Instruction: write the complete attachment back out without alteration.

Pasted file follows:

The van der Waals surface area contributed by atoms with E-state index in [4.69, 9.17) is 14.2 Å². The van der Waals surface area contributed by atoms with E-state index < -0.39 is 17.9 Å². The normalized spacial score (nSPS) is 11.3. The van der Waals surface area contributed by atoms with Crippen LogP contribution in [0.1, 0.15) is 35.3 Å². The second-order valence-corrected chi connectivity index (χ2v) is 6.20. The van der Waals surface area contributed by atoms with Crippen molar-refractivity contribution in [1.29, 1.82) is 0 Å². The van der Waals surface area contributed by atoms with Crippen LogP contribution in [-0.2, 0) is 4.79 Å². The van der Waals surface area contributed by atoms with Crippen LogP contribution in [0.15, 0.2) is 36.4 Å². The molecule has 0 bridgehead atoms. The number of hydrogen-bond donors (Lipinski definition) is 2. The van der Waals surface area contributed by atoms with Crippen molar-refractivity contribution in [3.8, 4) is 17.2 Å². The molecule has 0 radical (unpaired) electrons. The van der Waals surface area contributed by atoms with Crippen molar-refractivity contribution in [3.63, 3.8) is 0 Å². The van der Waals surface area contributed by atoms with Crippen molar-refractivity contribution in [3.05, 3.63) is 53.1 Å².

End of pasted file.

The van der Waals surface area contributed by atoms with E-state index in [4.69, 9.17) is 14.2 Å². The van der Waals surface area contributed by atoms with E-state index < -0.39 is 17.9 Å². The normalized spacial score (nSPS) is 11.3. The van der Waals surface area contributed by atoms with Crippen LogP contribution in [0.1, 0.15) is 35.3 Å². The second-order valence-corrected chi connectivity index (χ2v) is 6.20. The van der Waals surface area contributed by atoms with Crippen molar-refractivity contribution in [1.29, 1.82) is 0 Å². The van der Waals surface area contributed by atoms with Crippen LogP contribution in [-0.2, 0) is 4.79 Å². The van der Waals surface area contributed by atoms with Crippen LogP contribution in [0.15, 0.2) is 36.4 Å². The molecule has 0 bridgehead atoms. The number of hydrogen-bond donors (Lipinski definition) is 2. The van der Waals surface area contributed by atoms with Crippen molar-refractivity contribution in [3.8, 4) is 17.2 Å². The molecule has 0 radical (unpaired) electrons. The van der Waals surface area contributed by atoms with Crippen molar-refractivity contribution in [3.63, 3.8) is 0 Å². The van der Waals surface area contributed by atoms with Crippen molar-refractivity contribution in [3.05, 3.63) is 53.1 Å².